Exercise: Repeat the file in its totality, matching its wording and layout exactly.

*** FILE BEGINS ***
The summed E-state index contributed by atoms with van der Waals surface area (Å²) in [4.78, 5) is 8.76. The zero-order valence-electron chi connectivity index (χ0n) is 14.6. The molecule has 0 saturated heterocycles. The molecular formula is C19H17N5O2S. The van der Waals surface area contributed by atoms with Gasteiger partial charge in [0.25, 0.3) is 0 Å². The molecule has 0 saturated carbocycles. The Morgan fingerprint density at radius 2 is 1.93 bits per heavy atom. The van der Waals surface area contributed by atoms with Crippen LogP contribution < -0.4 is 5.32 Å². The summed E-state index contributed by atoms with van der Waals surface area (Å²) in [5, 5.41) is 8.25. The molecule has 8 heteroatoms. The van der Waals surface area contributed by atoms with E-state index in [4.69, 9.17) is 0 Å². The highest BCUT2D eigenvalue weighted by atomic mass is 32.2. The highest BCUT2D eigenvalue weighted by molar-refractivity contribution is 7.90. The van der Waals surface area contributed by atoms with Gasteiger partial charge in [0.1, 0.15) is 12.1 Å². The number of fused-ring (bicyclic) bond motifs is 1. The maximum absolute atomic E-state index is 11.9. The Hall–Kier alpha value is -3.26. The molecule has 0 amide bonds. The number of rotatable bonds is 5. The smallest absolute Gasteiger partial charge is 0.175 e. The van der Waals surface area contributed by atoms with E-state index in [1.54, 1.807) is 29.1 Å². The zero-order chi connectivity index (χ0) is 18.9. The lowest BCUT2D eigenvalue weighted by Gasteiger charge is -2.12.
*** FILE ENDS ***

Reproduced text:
The summed E-state index contributed by atoms with van der Waals surface area (Å²) in [4.78, 5) is 8.76. The zero-order valence-electron chi connectivity index (χ0n) is 14.6. The molecule has 0 saturated heterocycles. The molecular formula is C19H17N5O2S. The van der Waals surface area contributed by atoms with Gasteiger partial charge in [0.25, 0.3) is 0 Å². The molecule has 0 saturated carbocycles. The Morgan fingerprint density at radius 2 is 1.93 bits per heavy atom. The van der Waals surface area contributed by atoms with Crippen LogP contribution < -0.4 is 5.32 Å². The summed E-state index contributed by atoms with van der Waals surface area (Å²) in [5, 5.41) is 8.25. The molecule has 8 heteroatoms. The van der Waals surface area contributed by atoms with E-state index in [4.69, 9.17) is 0 Å². The highest BCUT2D eigenvalue weighted by atomic mass is 32.2. The highest BCUT2D eigenvalue weighted by molar-refractivity contribution is 7.90. The van der Waals surface area contributed by atoms with Gasteiger partial charge in [0.1, 0.15) is 12.1 Å². The number of fused-ring (bicyclic) bond motifs is 1. The maximum absolute atomic E-state index is 11.9. The Hall–Kier alpha value is -3.26. The molecule has 0 amide bonds. The number of rotatable bonds is 5. The smallest absolute Gasteiger partial charge is 0.175 e. The van der Waals surface area contributed by atoms with E-state index in [1.54, 1.807) is 29.1 Å². The zero-order chi connectivity index (χ0) is 18.9. The lowest BCUT2D eigenvalue weighted by Gasteiger charge is -2.12.